This is the last of three videos that dive deep into how Kodak makes film for your cameras. In this third video, we get a peek into how the large, wide rolls of light-sensitive film that were made in the previous stages are now cut into narrower strips and packaged for us to use!
Destin from Smarter Everyday takes us back into the Kodak Film Factory in Rochester, New York for the last instalment of this series. In previous videos, we saw in minute detail how the film backing was created and then made sensitive to light. In this video, we see the processes where these huge rolls of film are taken into precision machines where they’re slit into the right sizes, then perforations are added so that the film can be advanced in the camera, and finally, how they’re packaged into metal canisters, all in the dark.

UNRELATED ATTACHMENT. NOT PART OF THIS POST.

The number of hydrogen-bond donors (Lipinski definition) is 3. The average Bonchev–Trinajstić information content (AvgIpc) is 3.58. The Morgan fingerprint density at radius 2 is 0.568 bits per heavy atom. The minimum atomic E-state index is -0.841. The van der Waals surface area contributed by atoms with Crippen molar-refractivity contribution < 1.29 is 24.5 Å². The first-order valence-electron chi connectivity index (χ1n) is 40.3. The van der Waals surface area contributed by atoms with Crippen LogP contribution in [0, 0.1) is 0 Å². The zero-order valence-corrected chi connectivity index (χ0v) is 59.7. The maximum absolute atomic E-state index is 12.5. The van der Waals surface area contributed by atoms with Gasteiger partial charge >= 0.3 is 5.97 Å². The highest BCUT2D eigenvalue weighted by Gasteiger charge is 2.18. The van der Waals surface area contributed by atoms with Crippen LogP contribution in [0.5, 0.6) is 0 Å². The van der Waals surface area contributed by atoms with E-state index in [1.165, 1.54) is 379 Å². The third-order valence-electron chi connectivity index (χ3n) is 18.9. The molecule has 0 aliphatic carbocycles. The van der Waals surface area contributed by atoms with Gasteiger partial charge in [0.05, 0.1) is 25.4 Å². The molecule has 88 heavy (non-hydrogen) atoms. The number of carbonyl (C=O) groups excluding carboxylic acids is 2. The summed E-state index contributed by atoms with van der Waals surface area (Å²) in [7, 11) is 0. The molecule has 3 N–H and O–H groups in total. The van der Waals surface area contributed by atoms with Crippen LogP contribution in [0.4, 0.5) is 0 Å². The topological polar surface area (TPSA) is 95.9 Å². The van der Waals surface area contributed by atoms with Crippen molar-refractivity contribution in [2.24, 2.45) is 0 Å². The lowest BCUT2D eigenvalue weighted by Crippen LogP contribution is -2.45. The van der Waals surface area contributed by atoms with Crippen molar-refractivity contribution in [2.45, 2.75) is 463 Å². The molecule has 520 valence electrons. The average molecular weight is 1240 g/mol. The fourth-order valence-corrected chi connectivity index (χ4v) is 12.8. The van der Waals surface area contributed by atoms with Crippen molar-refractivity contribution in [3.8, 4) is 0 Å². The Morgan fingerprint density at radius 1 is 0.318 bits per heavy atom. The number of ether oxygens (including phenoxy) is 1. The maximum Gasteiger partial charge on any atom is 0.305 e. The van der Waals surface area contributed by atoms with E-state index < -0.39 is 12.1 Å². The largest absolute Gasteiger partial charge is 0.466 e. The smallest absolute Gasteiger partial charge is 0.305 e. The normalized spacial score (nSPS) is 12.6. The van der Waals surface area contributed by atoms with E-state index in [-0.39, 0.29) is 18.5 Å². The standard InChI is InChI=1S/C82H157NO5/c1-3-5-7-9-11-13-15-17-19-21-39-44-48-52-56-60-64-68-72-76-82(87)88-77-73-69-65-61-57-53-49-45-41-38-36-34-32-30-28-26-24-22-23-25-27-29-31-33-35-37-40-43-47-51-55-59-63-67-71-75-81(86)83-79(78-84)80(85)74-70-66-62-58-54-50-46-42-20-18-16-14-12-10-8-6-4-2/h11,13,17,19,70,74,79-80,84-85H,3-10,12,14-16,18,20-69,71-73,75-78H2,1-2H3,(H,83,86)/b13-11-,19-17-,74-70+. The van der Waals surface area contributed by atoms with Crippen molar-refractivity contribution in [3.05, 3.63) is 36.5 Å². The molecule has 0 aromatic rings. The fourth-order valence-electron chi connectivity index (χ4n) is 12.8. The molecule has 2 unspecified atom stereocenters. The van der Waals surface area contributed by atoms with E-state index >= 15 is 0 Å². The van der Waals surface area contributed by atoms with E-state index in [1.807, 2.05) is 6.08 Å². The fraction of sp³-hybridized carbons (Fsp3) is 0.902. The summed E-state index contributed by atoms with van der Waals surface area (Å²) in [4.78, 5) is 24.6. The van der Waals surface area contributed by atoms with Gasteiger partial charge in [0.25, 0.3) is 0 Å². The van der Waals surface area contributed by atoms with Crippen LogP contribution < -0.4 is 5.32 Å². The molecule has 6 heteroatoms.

The process is complex, as one would expect, with every machine finely tuned to ensure the very fine tolerances needed are always met. This is where the knowledge, skill, and experience of the machinery operators comes into play. Destin takes us on a deep dive into every aspect of this process with his keenly inquisitive mind.
Dive in and learn just how much of a marvel the film that you’re using in your camera today truly is! If you haven’t seen the first two parts, check them out first: